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January 16, 1990


The opinion of the court was delivered by: McCURN, Chief Judge.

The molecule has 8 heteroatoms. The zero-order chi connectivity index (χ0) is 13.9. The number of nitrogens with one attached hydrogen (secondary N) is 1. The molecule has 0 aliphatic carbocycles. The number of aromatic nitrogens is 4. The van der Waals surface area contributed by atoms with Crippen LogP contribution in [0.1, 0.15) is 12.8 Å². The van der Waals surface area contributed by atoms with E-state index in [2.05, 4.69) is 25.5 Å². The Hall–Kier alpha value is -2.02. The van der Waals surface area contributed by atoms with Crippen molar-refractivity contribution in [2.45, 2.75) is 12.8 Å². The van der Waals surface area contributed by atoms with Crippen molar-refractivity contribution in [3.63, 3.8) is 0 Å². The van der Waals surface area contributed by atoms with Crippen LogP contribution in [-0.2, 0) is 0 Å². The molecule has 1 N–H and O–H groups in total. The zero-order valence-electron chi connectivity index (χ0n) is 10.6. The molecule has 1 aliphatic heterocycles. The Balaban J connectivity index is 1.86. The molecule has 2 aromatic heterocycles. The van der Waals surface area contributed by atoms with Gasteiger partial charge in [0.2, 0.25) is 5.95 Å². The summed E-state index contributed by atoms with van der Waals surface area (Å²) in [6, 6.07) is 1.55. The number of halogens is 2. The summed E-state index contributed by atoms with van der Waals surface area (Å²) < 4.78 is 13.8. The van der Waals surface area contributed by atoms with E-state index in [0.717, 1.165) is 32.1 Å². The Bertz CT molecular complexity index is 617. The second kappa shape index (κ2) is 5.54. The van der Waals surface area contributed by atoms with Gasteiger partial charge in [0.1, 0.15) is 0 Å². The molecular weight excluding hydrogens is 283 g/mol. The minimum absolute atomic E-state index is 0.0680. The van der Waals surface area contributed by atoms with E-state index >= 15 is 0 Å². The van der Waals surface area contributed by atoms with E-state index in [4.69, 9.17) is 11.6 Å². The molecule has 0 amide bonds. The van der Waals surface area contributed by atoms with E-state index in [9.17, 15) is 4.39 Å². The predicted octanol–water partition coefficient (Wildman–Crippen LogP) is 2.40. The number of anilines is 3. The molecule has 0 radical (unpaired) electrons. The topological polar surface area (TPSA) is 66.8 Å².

Plaintiff Marion Lee Lawrence, appearing pro se, brings this employment discrimination action apparently under Title VII of the Civil Rights Act ("Title VII"), as amended, 42 U.S.C. § 2000e et seq. Defendants move for an order pursuant to Rules 12(b)(1) and 12(b)(6) of the Federal Rules of Civil Procedure dismissing the complaint for lack of subject matter jurisdiction and failure to state a claim upon which relief can be granted.